Currently, post traumatic stress disorder (PTSD) is usually treated with psychotherapy and antidepressants, but with the variability of the human mind those aren’t always effective. Now a study conducted at Wake Forest Baptist Medical Center has found that a novel form of treatment reduced symptoms of the disorder by effectively letting patients “hear” their own brainwaves.
While it affects an estimated 7 to 8 percent of the general US population, PTSD is a particular problem for people serving in the military. The US Department of Veterans Affairs reports that at some point in their lives, the condition affects about 12 percent of Gulf War veterans, up to 20 percent of Iraq War vets and up to 30 percent of Vietnam veterans. Symptoms include depression, insomnia, flashbacks, and emotional distress, which can over time greatly disrupt a person’s everyday life.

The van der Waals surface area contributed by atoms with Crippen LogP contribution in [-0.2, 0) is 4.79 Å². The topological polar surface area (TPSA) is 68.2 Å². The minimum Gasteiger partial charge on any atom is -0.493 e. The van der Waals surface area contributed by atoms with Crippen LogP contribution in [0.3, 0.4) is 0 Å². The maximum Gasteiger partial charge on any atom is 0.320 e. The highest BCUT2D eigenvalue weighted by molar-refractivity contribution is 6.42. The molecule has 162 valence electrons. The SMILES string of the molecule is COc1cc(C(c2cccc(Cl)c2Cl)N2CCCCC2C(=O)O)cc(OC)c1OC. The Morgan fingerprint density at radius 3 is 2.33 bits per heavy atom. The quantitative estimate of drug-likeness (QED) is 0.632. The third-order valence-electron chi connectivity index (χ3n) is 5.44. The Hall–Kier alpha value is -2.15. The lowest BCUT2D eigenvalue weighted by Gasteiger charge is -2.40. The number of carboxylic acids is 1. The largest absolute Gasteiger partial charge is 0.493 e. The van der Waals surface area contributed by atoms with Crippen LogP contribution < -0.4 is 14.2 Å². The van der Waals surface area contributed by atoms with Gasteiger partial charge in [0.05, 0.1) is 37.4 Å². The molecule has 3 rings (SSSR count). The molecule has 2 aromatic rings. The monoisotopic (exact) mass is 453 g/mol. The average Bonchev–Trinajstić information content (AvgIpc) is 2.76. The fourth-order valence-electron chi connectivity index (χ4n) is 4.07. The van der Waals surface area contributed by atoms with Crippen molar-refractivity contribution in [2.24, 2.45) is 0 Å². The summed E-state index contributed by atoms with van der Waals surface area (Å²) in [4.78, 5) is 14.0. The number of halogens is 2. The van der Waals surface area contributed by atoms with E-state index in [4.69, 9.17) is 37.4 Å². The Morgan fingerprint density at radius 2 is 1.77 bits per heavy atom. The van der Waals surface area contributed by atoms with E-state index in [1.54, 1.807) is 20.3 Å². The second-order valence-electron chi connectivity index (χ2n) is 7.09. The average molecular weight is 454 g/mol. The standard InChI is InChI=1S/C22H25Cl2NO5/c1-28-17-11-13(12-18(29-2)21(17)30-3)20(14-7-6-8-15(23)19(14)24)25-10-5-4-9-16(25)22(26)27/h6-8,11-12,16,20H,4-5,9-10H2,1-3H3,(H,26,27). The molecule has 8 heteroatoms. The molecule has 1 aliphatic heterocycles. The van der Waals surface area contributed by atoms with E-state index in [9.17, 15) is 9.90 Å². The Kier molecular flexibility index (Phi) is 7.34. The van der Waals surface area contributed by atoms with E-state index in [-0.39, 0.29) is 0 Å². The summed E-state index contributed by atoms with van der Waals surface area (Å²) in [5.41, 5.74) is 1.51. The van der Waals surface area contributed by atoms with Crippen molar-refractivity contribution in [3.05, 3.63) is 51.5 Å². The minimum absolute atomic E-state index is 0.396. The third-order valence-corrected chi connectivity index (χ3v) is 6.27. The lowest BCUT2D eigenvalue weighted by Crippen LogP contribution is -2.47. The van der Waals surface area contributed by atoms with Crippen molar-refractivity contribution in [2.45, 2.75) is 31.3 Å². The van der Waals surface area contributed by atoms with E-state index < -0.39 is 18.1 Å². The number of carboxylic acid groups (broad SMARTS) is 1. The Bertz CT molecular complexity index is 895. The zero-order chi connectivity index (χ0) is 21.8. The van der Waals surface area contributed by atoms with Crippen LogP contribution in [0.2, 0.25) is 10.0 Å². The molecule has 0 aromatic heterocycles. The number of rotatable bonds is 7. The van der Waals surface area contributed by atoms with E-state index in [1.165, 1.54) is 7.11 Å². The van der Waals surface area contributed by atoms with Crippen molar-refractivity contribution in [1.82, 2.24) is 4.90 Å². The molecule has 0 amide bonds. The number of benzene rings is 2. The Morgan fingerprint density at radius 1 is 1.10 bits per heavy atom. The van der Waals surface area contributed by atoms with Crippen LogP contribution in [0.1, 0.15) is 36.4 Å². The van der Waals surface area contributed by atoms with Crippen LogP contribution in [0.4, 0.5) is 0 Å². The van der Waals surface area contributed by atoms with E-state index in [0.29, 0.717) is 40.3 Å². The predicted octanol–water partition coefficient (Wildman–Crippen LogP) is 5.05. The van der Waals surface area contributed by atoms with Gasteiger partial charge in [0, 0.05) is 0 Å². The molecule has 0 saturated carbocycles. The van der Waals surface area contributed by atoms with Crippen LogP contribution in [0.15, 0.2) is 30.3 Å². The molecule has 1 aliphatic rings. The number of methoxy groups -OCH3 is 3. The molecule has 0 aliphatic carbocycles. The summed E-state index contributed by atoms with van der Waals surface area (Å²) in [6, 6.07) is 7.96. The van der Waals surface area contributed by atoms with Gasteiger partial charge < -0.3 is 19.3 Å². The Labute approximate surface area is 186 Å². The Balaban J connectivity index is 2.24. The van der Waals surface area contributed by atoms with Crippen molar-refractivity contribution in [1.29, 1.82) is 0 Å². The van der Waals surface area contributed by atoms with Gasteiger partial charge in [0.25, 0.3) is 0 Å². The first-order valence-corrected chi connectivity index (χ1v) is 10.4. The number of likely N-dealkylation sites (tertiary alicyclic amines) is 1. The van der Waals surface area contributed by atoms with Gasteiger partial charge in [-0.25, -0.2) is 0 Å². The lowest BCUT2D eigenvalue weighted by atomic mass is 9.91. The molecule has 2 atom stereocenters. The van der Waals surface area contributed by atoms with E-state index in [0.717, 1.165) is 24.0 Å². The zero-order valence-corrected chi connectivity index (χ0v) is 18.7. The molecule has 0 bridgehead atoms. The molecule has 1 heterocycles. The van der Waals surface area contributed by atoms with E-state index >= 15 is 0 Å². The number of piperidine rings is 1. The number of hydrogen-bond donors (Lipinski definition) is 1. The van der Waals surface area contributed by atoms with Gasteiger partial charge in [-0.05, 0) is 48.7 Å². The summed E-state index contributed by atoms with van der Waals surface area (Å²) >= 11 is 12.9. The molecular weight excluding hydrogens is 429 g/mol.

“Ongoing symptoms of post-traumatic stress, whether clinically diagnosed or not, are a pervasive problem in the military,” says Charles H. Tegeler, principal investigator on the study. “Medications are often used to help control specific symptoms, but can produce side effects. Other treatments may not be well tolerated, and few show a benefit for the associated sleep disturbance. Additional noninvasive, non-drug therapies are needed.”